Crimea declared independentLoading
  • Ukraine
    People gather at a square to watch a televised address by Russian President Vladimir Putin to the Federation Council, in Sevastopol, Ukraine, Tuesday, March 18, 2014. Putin on Tuesday fiercely defended Russia's move to annex Crimea saying Crimea's vote on Sunday to join Russia was in line with "democratic norms and international law."
    Andrew Lubimov | AP
  • Ukraine
    A woman, at left, reacts as she watches a televised address by Russian President Vladimir Putin to the Federation Council, in Sevastopol, Ukraine, Tuesday, March 18, 2014. Putin on Tuesday fiercely defended Russia's move to annex Crimea saying Crimea's vote on Sunday to join Russia was in line with "democratic norms and international law."
    Andrew Lubimov | AP
  • Ukraine
    A boy holds a Russian flag as he gathers with others at a square to watch a televised address by Russian President Vladimir Putin to the Federation Council, in Sevastopol, Ukraine, Tuesday, March 18, 2014. Putin on Tuesday fiercely defended Russia's move to annex Crimea saying Crimea's vote on Sunday to join Russia was in line with "democratic norms and international law."
    Andrew Lubimov | AP
  • Ukraine
    People gather at a square to watch a televised address by Russian President Vladimir Putin to the Federation Council, in Sevastopol, Ukraine, Tuesday, March 18, 2014. Putin on Tuesday fiercely defended Russia's move to annex Crimea saying Crimea's vote on Sunday to join Russia was in line with "democratic norms and international law."
    Andrew Lubimov | AP
  • APTOPIX Russia Crimea
    Honor guards open the doors for Russian President Vladimir Putin followed by Crimean leaders entering the hall for the signing ceremony of a treaty for Crimea to join Russia, in the Kremlin in Moscow, Tuesday, March 18, 2014. President Vladimir Putin on Tuesday signed a treaty to incorporate Crimea into Russia, describing the move as the restoration of historic injustice and a necessary response to what he called the Western encroachment on Russia’s vital interests.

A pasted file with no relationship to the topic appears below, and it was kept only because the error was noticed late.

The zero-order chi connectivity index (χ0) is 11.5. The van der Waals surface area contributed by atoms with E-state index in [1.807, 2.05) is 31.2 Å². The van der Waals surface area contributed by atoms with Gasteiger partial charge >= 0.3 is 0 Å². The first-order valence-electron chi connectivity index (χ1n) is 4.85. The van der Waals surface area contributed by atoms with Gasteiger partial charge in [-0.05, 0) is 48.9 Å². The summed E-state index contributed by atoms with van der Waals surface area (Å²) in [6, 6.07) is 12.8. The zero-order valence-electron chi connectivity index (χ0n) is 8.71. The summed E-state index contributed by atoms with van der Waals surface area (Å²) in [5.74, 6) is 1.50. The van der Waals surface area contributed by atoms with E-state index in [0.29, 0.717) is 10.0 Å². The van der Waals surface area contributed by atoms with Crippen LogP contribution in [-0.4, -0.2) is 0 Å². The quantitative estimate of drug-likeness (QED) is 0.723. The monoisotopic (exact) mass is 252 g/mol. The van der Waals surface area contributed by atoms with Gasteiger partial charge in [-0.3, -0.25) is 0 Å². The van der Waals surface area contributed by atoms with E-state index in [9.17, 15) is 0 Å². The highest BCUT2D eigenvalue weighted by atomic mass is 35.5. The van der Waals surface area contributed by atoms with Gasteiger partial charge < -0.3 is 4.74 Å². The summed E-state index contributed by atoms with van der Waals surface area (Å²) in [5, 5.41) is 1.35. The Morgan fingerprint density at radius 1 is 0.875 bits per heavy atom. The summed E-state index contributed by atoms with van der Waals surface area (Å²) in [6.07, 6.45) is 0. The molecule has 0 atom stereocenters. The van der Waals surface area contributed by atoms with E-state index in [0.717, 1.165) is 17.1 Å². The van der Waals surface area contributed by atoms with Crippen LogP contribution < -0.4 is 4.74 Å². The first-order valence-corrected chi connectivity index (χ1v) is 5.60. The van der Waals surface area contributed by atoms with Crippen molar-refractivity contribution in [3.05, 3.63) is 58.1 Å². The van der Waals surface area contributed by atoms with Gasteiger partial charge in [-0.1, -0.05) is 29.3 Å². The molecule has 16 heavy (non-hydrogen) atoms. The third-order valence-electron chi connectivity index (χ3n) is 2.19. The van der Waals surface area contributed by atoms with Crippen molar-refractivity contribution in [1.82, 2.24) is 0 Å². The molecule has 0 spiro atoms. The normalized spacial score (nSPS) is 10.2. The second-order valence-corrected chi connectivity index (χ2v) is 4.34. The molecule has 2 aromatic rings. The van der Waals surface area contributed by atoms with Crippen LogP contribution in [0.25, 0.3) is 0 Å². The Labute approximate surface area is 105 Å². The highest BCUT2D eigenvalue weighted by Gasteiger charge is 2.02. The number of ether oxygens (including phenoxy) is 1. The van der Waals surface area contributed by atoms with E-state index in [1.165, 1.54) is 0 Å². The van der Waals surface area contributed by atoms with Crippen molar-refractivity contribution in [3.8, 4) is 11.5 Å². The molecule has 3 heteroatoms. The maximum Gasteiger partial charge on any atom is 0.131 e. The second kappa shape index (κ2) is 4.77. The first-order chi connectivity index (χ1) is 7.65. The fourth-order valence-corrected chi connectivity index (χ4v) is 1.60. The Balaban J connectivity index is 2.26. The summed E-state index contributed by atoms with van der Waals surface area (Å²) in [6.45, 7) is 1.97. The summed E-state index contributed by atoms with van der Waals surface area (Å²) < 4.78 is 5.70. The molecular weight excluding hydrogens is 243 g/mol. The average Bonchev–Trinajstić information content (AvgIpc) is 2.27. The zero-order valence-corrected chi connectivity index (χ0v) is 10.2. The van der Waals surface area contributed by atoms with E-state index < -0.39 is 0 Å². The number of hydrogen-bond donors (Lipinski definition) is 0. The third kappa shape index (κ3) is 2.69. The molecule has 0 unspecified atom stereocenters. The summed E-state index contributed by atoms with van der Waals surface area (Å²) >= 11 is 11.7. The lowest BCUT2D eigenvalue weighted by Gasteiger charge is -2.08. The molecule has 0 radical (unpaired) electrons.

Sergei Ilnitsky | AP
  • APTOPIX Russia Crimea
    From right, Russian President Vladimir Putin, Speaker of Crimean legislature Vladimir Konstantinov and Crimean Premier Sergei Aksyonov sign a treaty for Crimea to join Russia in the Kremlin in Moscow, Tuesday, March 18, 2014. With a sweep of his pen, President Vladimir Putin added Crimea to the map of Russia on Tuesday, describing the move as correcting past injustice and a response to what he called Western encroachment upon Russia's vital interests.
    Alexei Druzhinin | AP
  • Ukraine
    City council workers clear a barricade on a road leading to Kiev's Independence Square, Ukraine, Tuesday, March 18, 2014. Kiev authorities have cleared a number of barricades around Independence Square in an effort to ease traffic congestion.
    David Azia | AP
  • Ukraine
    Flowers placed on a barricade wilt near Kiev's Independence Square, Ukraine, Monday, March 17, 2014. Ukraine's political turmoil has become Europe's most severe security crisis in years and tensions have been high since Russian troops seized control of Crimea two weeks ago.
    David Azia | AP
  • WORLD NEWS UKRAINE MCT
    The scene in Kiev's Independence Square -- the Maidan -- on Monday, March 17, 2014, one day after Crimeans overwhelming voted to join Russia in a referendum the United States and the European Union denounced as illegitimate. The U.S. imposed sanctions on seven Russian officials and four Ukrainian ones in retaliation. The referendum was the talk of Kiev, Ukirane's capital, where the Maidan still holds the debris from months of demonstrations that led to the ouster of the government of President Viktor Yanukovych, one the sanctioned Ukrainians.
    Matthew Schofield | MCT
  • APTOPIX Ukraine
    A Ukrainian soldier stands atop an armored vehicle at a military camp near the village of Michurino, Ukraine, Monday, March 17, 2014. Addressing lawmakers in Ukraine's parliament on Monday, Olexandr Turchynov, the acting president, described Sunday's Crimean poll as a farce that would "never be recognised by Ukraine and the civilised world". He also signed a decree to mobilise volunteers and reservists.
    Sergei Grits | AP
  • Ukraine